Why does the amplifier have such a high level of distortion, and why is that distortion second-harmonic in nature? Fig.6 shows the waveform of the amplifier's output as it approached clipping into a 4 ohm resistive load. You can see that while the positive-going peaks reach 2.8V, the negative-going peaks reach only –2.5V. The Cary has a single-ended output tube; this cannot deliver less than 0mA on the negative peaks—200mA below its standing bias level—whereas there is a higher current limit with respect to positive peaks. So when the negative peak output current reaches –200mA, the signal is starved of current beyond that point, even though the positive peaks can continue to get larger. (If you're worried that the graph indicates the output current is much higher than 200mA RMS, remember that the 200mA is the current output by the tube, which will be amplified by the output transformer.) The result of this asymmetry is the introduction of heavy even-order distortion products.

Fig.6 Cary CAD-1610-SE, 4 ohm tap, waveform of 1kHz sinewave at 9.1W into 4 ohms (THD = 4.14%, current = 1.51A RMS).

As with the Legend Starlet amplifier Chip Stern reviews elsewhere in this issue, high second-harmonic distortion may be subjectively benign or even preferred, as long as it is not accompanied by high levels of intermodulation distortion. But other than at low levels, the big Cary does produce a lot of intermodulation. Fig.7, for example, shows the spectrum of its output while it drove an equal mix of 19 and 20kHz tones into 4 ohms from its 4 ohm tap just below the visible clipping level. The 1kHz difference component reaches a very high –30dB (3%). However, while many other products are visible, only two of these, at 18kHz and 21kHz, are higher than –60dB (0.1%), which may work in the amplifier's favor.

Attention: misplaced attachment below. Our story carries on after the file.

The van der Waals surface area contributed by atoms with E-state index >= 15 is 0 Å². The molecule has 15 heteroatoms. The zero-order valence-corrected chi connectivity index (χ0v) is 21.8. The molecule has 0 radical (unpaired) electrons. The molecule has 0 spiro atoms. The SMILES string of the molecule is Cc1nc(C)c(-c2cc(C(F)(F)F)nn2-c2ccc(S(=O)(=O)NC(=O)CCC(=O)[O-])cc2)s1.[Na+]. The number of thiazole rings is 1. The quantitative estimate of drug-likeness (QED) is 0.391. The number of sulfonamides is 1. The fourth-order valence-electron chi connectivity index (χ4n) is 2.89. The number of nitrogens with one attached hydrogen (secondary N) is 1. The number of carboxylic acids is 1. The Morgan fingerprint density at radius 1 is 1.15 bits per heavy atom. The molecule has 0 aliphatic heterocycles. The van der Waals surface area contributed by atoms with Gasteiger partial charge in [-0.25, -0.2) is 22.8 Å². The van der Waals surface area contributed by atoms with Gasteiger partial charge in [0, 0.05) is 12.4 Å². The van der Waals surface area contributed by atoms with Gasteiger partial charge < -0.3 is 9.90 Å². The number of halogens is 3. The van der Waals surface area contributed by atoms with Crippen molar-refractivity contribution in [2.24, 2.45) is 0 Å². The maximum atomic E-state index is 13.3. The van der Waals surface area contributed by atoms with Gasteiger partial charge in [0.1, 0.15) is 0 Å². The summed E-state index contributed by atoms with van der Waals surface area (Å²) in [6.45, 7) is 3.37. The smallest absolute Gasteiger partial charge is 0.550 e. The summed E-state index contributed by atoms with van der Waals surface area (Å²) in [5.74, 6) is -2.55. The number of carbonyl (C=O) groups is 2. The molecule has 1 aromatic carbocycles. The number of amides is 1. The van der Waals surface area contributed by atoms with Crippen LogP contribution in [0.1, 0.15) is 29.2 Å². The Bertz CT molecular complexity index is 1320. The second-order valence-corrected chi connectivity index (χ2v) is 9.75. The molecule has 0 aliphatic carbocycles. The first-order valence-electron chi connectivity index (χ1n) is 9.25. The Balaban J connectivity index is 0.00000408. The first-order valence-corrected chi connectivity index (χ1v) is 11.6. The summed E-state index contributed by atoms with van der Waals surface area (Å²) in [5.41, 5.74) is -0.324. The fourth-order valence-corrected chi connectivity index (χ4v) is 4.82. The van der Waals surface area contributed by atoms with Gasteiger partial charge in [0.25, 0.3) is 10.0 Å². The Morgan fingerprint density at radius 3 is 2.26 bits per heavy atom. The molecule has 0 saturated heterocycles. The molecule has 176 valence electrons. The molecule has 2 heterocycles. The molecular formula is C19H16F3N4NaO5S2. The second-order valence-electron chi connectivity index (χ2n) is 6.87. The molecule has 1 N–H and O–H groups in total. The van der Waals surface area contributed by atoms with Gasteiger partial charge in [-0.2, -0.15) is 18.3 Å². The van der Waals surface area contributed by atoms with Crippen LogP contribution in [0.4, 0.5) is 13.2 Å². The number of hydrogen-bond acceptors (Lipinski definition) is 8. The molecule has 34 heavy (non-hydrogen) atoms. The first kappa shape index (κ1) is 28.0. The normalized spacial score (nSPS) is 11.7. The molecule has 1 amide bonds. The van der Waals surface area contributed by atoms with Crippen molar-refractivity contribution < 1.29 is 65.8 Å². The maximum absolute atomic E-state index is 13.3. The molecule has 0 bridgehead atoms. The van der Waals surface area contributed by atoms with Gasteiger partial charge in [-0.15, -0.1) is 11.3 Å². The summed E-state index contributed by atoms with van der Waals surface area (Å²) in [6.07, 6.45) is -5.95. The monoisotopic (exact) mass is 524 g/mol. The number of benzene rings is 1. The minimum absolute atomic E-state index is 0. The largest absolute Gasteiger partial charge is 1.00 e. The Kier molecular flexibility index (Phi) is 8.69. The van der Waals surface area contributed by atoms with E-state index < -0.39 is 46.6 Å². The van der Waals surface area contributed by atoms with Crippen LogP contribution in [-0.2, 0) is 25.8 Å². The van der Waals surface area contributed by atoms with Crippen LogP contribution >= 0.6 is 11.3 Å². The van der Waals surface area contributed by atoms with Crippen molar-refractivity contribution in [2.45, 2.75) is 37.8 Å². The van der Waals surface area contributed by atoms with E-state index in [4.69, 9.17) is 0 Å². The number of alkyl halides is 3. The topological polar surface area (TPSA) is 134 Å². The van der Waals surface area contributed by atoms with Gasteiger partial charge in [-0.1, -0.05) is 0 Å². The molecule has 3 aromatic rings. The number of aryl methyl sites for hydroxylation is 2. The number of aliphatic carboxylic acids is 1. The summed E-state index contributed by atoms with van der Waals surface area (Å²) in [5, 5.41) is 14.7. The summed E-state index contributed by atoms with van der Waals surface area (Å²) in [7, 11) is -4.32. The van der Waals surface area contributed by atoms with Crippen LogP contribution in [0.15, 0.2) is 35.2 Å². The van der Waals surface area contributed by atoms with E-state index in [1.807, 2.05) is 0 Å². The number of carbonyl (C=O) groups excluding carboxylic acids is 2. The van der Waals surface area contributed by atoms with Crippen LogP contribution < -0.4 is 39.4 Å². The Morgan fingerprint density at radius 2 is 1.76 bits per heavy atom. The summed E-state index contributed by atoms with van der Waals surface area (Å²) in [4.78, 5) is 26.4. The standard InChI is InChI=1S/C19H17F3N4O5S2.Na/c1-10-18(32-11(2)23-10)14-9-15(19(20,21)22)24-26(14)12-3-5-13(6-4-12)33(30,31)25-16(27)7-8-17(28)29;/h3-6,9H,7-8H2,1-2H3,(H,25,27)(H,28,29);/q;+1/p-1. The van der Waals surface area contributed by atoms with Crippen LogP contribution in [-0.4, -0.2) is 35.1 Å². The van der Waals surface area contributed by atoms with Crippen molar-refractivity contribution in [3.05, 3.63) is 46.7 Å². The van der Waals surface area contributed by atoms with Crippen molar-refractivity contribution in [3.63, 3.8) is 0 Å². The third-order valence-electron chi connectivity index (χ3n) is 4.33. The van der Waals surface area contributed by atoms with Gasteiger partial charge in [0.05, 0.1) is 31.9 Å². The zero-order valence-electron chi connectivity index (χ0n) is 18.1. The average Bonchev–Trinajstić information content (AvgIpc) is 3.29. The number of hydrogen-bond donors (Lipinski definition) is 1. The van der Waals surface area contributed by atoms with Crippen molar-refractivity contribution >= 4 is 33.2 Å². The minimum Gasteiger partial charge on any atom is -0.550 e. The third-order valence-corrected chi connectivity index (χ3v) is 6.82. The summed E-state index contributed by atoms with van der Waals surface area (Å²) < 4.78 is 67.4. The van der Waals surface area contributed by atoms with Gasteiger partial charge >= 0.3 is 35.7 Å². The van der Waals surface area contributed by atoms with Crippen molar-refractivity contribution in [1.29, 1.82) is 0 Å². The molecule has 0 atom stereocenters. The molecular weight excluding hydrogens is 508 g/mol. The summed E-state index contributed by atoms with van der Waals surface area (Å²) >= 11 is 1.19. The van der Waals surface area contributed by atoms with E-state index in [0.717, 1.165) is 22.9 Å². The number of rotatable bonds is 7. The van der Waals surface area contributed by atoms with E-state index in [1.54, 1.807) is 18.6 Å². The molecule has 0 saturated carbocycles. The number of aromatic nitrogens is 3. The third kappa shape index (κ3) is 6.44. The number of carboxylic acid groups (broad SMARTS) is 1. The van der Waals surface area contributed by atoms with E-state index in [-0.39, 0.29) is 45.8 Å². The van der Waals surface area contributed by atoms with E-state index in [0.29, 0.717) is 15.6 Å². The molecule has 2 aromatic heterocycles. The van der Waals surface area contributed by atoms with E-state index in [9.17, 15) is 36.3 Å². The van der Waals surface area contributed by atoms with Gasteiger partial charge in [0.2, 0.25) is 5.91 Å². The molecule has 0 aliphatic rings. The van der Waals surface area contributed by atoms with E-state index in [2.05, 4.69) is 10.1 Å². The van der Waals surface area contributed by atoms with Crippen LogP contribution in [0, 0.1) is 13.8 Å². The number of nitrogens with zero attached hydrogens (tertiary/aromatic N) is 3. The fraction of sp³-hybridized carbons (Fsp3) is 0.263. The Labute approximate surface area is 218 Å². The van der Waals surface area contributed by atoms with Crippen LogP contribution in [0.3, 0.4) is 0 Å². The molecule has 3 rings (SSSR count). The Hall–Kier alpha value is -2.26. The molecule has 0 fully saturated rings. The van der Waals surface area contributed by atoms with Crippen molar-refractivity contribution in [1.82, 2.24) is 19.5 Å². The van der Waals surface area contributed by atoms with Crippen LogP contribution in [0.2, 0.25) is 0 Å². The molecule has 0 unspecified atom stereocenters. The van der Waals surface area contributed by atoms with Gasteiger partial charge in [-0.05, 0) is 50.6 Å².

Fig.7 Cary CAD-1610-SE, 4 ohm tap, HF intermodulation spectrum, DC–22kHz, 19+20kHz at 8W into 8 ohms (linear frequency scale).

Returning to fig.5, you can see that the AC supply components at 60Hz and its harmonics are also well down in level, the one at 120Hz being at –70dB (0.03%). However, the overall noise floor was not that low, lying at –57.5dB ref. 2.8V into 8 ohms. A-weighting the measurement improved the S/N ratio to 74.5dB, which is still not as good as claimed in the specification.

With the progressive limiting of the negative peaks, an amplifier with a single-ended output stage doesn't necessarily hard-clip; especially into low impedances, the distortion just increases with level. This can be seen in figs.8 and 9, which show the percentage of distortion plotted against output power from the 8 and 4 ohm transformer taps, respectively. There are clipping "knees" into the higher impedances; looking at the power at these "knees" indicates that the amplifier does meet or even exceed its power specification, but only at a high 10% THD figure and into a load double the nominal transformer tap value.